The DNC celebrity fest, from a distance

This week, more reminders that police and the major parties have mastered the trick of keeping protesters at a distance from national conventions without making mass arrests that might result in bad publicity.

That’s why this year’s DNC is at the Wells Fargo Center, one of several sports venues on Philly’s southern fringe, far removed from any actual street life. You can see for miles down there, but all you can see are parking lots, ballparks and arenas.

Hardcore Bernie loyalists, Jill Stein supporters and other protesters are permitted to march down Broad Street and gather in FDR Park, to the west of Wells Fargo Center, in the unrelenting July heat, but fences prevent them from getting anywhere near the center itself.

In fact, they can do little more than march past one another chanting slogans — preaching to the choir, as it were — with the knowledge they will be herded into police vans and face federal charges if they do anything cops deem disruptive.

Philly is my hometown. I’ve biked to the convention scene several times to join the protesters, but the setting raises an age-old question: If thousands of protesters chant in a place where no one else can hear them, do they really make a sound?

Inside the convention center rich celebrities, one after another, have taken the stage to tell us commoners why we should vote for Hillary, who in the past has taken exactly the wrong stand on many issues important to progressives.

Paul Simon sang and so did Alicia Keys. Meryl Streep’s speech was a testimonial for Hillary. And so on. The message of the event is that Democrats must unite in order to make sure Donald Trump is defeated. A good message, but why all the celebrity kitsch?

On Monday, former Bernie supporter Sarah Silverman went so far as to admonish nay-sayers in the building. She said, “To the Bernie-or-bust people, you’re being ridiculous.”

To which I would have replied, “To me, Sarah, the fact that you can scold Bernie die-hards on national TV, just because you’re a celebrity, is ridiculous. Your presumption that you can influence my vote, just because you’re a celebrity, is insulting. Vote for whomever you prefer. Meanwhile, please shut the fuck up.”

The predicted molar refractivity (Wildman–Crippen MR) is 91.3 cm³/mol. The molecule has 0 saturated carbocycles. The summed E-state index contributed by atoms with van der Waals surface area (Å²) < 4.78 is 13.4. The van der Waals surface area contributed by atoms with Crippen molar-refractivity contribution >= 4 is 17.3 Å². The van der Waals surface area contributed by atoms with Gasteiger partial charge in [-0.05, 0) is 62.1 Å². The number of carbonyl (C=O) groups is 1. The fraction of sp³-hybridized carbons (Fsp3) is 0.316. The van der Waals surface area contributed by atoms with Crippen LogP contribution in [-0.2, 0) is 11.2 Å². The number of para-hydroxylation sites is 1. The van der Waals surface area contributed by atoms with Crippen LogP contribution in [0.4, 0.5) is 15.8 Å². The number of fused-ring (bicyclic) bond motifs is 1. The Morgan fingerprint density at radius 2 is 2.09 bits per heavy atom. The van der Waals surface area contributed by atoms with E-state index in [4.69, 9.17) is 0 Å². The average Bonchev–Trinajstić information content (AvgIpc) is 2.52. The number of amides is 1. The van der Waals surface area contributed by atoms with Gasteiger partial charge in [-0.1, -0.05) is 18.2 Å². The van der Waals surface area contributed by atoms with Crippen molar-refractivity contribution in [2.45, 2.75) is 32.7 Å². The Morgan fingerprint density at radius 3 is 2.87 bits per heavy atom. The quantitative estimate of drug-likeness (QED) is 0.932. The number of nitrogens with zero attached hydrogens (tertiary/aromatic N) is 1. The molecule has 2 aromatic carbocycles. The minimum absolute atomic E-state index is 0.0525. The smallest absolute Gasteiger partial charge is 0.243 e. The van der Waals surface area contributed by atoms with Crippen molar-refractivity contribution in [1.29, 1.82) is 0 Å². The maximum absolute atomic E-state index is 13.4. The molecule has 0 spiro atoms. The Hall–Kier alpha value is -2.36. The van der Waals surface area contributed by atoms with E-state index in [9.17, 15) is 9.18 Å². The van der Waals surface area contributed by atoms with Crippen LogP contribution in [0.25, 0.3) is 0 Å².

8 thoughts on “The DNC celebrity fest, from a distance

  1. Odd Man, you’re smarter than this. There are miilions of people, including Bernie supporters, who say what Silverman said. Millions who feel that following a third way in this case is ridiculous.

    The choice is between a vicious buffoon spouting fascist slogans and one of the most accomplished and truthful (Abrahamson, NYT) candidates in US history.

    When both were in the Senate, Clinton and Sanders voted the same way 93% of the time. She’s *left*-center. She’s left of Obama. She’s no more of a warmonger than other mainstream politicians, and less so than many.

    So, yes, the feeling that it’s ridiculous to think she’s some kind of not good enough is widely shared. Sarah Silverman doesn’t get to say it because she’s a celebrity. She gets heard because she’s a celebrity.

    But, really, please, I know it’s horrible that the world is not a better place. I actually agree with that 100%. But from where we stand now, we can make it a lot worse. It really is a good idea to face that and not help the destruction, even from the best motives.

  2. I love that most of the commenters here just can’t help themselves from the hippie punching. Keep it up! It’s the true spirit of the Clinton campaign!

  3. As many have noted, the problem progressives are having is that we are like 4-year cicadas: every 4 years we emerge from out cocoons and make lots of noise, then fade away.

    To make a difference, take over the local party apparatus, then the state apparatus. In 4 – 8 years, it’ll be the progressives at the convention.

  4. Marching around in 100 degree heat is a bit ridiculous not matter how right you are. The best and most effective commentary I’ve seen is on social media (just not Trump).

    In this era of guns speak louder than words – it’s probably time to think of better ways to protest than trying to disrupt convention halls. And young progressives absolutely should take on their local and state apparatus. Or at least GTFO and vote in mid-terms.

  5. Without “marching around,” and a lot of bloodshed, there would have been no Civil Rights Act, no labor unions, no… you get the idea. How “effective” are people who sit on their asses tweating and so forth? They do nothing but foster illusions of protest.

  6. The campaign has vehemently denied this story, and McAuliffe has already admitted he didn’t actually discuss it with her.

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